Scharf, who landed a job under Jamie Dimon – now the CEO of JPMorgan Chase – by sending him a resume through family connections when he was running Commercial Credit in the late 1980s, will take over Oct. 21. He’s currently the head of Bank of New York Mellon.
“I have deep respect for all the work that has taken place to transform Wells Fargo,” Scharf said in a statement. “I am committed to fully engaging with all of our stakeholders including regulators, customers, elected officials, investors, and communities.”
San Francisco-based Wells Fargo had been led by interim chief C. Allen Parker since the departure of Tim Sloan earlier this year.
“I am honored and energized by the opportunity to assume leadership of this great institution, which is important to our financial system and in the midst of fundamental change.”
Sloan had taken over more than two years earlier, when then-CEO John Stump stepped down following contentious Congressional hearings on the creation of more than 3 million fake accounts by workers trying to meet aggressive sales targets set by top management.
Much of his tenure was spent arguing to Congress and investors that his three decades of employment at Wells, which included executive roles, made him ideally suited to lead a turnaround, a claim rejected by Democrats including Sen. Elizabeth Warren of Massachusetts, who’s seeking to represent her party in next year’s presidential election.
Scharf, who will be tasked with restoring the bank’s reputation and rebuilding businesses damaged by misconduct allegations, “has excelled at strategic leadership and execution and is well-positioned to lead Wells Fargo’s continued transformation,” board chairman Betsy Duke said in a statement. “Charlie has demonstrated a strong track record in initiating and leading change.”
Wells Fargo stock climbed 2.9 percent to $50.29 before the start of regular trading in New York.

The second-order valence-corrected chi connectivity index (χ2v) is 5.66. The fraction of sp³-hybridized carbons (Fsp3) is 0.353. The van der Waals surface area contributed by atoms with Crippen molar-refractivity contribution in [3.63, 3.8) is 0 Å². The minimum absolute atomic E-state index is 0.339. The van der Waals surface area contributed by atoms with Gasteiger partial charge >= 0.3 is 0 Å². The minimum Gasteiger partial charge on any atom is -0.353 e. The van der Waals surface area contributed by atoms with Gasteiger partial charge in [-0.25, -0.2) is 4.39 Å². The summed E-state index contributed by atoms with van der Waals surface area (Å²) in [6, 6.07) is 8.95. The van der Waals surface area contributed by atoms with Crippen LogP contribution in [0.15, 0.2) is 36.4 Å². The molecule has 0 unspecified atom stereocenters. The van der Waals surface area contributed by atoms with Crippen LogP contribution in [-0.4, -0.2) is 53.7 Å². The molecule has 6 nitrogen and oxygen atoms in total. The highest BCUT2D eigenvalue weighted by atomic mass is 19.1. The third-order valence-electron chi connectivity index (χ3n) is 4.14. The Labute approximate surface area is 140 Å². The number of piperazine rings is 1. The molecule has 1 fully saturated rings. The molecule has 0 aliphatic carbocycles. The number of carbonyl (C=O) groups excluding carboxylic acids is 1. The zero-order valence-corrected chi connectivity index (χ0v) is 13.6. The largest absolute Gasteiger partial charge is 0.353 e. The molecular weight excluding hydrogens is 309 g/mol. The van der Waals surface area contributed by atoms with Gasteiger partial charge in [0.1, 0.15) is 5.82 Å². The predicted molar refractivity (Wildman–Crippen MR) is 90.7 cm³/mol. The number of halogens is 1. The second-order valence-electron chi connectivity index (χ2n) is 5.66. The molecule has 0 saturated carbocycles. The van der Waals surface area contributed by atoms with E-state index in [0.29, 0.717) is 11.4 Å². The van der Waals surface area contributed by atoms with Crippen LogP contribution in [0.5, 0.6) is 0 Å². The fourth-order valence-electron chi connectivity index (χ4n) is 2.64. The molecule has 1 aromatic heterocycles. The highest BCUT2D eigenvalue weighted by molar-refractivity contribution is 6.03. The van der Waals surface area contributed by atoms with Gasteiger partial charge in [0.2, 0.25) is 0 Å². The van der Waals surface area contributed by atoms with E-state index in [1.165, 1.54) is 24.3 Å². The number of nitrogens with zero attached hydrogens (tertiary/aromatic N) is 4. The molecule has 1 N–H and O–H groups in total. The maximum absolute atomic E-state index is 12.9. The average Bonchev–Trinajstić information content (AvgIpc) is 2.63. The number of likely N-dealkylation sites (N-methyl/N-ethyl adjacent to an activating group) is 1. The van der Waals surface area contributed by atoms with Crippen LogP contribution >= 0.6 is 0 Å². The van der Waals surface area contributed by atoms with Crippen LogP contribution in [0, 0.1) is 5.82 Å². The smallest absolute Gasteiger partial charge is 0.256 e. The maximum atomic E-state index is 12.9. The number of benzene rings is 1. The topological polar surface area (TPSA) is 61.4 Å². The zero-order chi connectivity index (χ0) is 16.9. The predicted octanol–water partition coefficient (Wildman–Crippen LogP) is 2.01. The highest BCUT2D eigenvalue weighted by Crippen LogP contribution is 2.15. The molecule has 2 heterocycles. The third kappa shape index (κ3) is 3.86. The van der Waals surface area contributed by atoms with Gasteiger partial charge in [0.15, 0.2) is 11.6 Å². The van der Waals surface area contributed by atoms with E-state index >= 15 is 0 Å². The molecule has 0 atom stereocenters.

Once praised for being strong enough not to require a government bailout during the financial crisis, the lender’s reputation has been battered since 2016, when it paid $185 million to settle initial fake-account claims from the Consumer Financial Protection Bureau and local governments.
The scandals didn’t stop there, however. This February, insurers agreed to pay $250 million to resolve lawsuits claiming Wells Fargo leadership didn’t live up to its duties to halt, or better yet prevent, the fake accounts.
Last year, Wells paid $575 million to resolve claims by all 50 states concerning the accounts as well as problems in its mortgage and auto-lending businesses. It had previously ponied up $1 billion for government allegations that employees pressed unnecessary insurance onto some car-loan customers and charged fees to home-loan clients that the bank had committed to covering.
Earlier in 2018, Wells Fargo paid $2 billion to resolve a Justice Department claim that it packaged mortgages that were higher-risk than they appeared into securities sold prior to the 2008 financial crisis and agreed to comply with a Federal Reserve order barring it from expanding beyond its size at the end of the previous year.